‘Green’ EV Battery Factory Uses So Much Energy, It Needs Its Own Coal Plant to Power It

In order to keep up with the demands for Democrat President Joe Biden’s green agenda, a coal-fired power plant is being expanded to cope with the energy needs of an electric vehicle (EV) battery factory.

The $4 billion Panasonic EV battery factory is being constructed in De Soto, Kansas.

The new factory will help satisfy the Biden administration’s efforts to get everyone into an EV.

It also will help extend the life of a coal-fired power plant.

The Evergy Power Plant was slated to be decommissioned as part of the push to eliminate fossil fuels.

Plans were in place to transition fossil fuel-burning units at the plant to natural gas.

However, plans have now changed as the power plant will now be used to provide energy for the new battery factory.

The plant will now be dedicated to burning coal to provide energy for the battery factory.

It will also be expanded to cope with the extra demand.

Panasonic broke ground on the facility last year.

The Japanese company was slated to receive $6.8 billion from the Democrats’ “Inflation Reduction Act.”

The legislation has been pouring billions into electric vehicles and battery factories as part of its effort to transition America away from fossil fuels.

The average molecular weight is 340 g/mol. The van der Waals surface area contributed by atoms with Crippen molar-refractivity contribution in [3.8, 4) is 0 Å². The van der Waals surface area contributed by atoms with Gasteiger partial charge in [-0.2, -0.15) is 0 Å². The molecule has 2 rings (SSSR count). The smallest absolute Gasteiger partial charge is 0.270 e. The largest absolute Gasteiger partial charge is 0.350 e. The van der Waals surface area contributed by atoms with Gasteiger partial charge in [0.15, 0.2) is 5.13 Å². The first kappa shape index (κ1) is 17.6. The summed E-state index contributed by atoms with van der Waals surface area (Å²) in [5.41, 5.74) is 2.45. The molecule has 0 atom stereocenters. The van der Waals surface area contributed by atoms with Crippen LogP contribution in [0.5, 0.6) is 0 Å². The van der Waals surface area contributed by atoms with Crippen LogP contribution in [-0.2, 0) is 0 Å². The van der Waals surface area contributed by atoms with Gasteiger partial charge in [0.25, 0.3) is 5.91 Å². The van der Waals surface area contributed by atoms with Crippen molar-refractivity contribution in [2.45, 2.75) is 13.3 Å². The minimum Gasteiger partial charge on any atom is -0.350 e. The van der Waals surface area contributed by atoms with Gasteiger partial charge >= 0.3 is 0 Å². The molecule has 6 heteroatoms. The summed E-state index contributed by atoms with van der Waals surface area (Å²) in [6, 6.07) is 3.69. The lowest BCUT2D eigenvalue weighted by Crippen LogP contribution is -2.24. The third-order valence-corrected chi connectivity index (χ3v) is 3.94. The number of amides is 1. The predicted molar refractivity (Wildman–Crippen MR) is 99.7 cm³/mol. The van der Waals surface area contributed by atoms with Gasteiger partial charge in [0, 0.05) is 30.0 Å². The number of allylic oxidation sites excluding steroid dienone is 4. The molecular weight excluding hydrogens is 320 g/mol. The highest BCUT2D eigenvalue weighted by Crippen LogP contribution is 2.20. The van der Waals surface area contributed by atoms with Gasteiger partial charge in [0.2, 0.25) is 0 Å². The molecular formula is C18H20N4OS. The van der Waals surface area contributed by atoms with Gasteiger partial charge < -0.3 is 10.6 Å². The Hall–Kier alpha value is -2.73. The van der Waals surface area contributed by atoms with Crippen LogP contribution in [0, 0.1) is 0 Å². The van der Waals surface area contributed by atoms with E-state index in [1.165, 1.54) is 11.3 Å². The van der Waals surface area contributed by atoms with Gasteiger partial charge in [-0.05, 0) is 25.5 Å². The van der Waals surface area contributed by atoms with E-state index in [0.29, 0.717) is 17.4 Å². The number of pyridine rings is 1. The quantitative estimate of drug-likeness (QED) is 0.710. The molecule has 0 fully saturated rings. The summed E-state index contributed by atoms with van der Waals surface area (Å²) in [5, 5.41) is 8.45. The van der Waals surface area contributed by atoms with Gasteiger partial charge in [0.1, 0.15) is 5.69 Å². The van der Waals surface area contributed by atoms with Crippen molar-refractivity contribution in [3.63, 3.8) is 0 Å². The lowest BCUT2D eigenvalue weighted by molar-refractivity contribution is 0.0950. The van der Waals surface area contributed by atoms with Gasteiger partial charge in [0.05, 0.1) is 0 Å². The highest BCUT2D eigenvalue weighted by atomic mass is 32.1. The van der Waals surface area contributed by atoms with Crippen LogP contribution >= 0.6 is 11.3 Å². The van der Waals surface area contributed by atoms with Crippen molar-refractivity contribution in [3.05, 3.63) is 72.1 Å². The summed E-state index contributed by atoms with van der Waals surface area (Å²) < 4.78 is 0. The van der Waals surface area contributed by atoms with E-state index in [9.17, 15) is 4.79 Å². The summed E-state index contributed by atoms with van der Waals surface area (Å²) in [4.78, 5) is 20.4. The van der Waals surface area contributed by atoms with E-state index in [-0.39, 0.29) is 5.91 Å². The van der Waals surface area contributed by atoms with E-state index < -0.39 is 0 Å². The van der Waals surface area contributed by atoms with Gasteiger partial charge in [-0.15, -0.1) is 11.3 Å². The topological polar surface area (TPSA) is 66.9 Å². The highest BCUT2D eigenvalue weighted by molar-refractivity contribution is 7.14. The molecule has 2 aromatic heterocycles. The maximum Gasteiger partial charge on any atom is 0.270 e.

The Kansas City Star reports that the factory will require between 200 and 250 megawatts of electricity to operate.

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That’s roughly the amount of power needed for a small city.

In testimony to the Kansas City Corporation Commission, which is the state’s equivalent of the Wyoming Public Service Commission, a representative of Evergy, the utility serving the factory, said that the 4 million-square-foot Panasonic facility creates “near term challenges from a resource adequacy perspective,” according to the newspaper.

As a result, the utility will continue to burn coal at a power plant near Lawrence, Kansas, and it will delay plans to transition units at the plant to natural gas.

Environmentalists, meanwhile, are not happy about that.

The situation reflects an ignored fact about EVs — they require enormous amounts of energy to produce.

Aside from production, the vehicles themselves also require vast amounts of electricity to charge.

A 15-pound lithium-ion battery holds about the same amount of energy as a pound of oil.

To make that battery requires 7,000 pounds of rock and dirt to get the minerals that go into that battery.

The average EV battery weighs around 1,000 pounds.

All of that mining and factory processing produces a lot more carbon dioxide emissions than a gas-powered car.

EVs have to be driven around 50,000 to 60,000 miles before there’s a net reduction in carbon dioxide emissions.

So, as more factories are built in the U.S. to supply EV manufacturers, there will be higher demands on the grid for power.

READ MORE: WEF Demands Criminalization of ‘Climate Inaction,’ Punishable Up to Death

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By Frank Bergman

Frank Bergman is a political/economic journalist living on the east coast. Aside from news reporting, Bergman also conducts interviews with researchers and material experts and investigates influential individuals and organizations in the sociopolitical world.

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